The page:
Anycast in IPv4 just means that the IP address used is present on multiple machines and so can be reached in multiple places, not having to get back to a common end-point.
If you're not planning on getting other networks to use your anycast instance, then you don't need to announce the route and so don't need to use BGP or have an AS. You just need to make sure that your internal network has routing which provides a route to the anycast IP which is local.
Eg, if you have a border router and hang the anycast IP on a box which is on a switch connected to that, then you might have the anycast IP configured on loopback on the hosting box and have the router use a static route which points the anycast IP at the normal IP of the hosting box.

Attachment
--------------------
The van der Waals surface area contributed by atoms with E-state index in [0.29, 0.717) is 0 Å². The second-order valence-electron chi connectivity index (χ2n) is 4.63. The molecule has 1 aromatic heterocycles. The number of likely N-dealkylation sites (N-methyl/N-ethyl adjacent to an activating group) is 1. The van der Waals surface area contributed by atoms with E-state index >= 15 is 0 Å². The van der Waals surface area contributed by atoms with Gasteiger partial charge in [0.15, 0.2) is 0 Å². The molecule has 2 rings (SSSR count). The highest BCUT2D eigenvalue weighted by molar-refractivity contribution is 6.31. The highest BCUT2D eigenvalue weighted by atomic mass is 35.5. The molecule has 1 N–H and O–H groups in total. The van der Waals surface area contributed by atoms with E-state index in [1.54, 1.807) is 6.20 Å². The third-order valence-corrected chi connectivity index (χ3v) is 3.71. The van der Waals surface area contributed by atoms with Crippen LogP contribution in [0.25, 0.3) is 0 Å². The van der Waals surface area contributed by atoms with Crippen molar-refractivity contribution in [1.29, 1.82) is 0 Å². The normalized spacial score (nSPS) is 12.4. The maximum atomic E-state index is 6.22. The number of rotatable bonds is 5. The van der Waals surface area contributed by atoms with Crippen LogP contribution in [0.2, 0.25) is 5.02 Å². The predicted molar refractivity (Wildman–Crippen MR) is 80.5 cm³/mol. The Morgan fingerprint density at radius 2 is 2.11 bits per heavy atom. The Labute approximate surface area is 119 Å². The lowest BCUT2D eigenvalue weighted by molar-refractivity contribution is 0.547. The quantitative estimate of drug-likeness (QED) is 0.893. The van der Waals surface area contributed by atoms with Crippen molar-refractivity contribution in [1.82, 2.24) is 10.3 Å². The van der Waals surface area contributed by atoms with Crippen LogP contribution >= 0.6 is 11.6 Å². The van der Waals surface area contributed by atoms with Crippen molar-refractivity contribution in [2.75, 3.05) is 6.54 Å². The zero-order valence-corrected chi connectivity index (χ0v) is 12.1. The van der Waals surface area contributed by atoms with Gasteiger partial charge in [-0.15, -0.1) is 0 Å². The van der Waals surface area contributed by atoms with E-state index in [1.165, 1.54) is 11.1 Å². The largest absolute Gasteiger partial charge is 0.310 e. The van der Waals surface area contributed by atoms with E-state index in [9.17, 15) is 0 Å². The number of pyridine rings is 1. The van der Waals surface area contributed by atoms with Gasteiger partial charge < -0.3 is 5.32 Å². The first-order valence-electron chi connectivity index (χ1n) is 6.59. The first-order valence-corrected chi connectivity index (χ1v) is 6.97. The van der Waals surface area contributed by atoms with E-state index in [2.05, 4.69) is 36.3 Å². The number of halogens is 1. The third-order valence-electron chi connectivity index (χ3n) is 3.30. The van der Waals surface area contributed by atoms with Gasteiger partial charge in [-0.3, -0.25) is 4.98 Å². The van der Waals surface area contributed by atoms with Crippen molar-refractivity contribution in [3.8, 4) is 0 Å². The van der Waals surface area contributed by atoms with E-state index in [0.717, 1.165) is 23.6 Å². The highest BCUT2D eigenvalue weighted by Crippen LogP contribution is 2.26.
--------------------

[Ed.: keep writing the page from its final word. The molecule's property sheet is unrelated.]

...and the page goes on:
Within your organisation, you control the routing and you don't need to register what you're doing. This is commonly used for implementing things like blackhole routes, for instance. In practice, the common expectation is that you don't hijack IP address space not assigned to you; you don't create debugging problems for others; you don't interfere with the ability of others to be reached on the Internet. As long as what you're doing isn't breaking anyone but yourself, though, it's your network to do with as you please.
For an example of address-space anyone can use, you might look at http://www.as112.net/ which has three IP addresses that anyone can implement on their own network.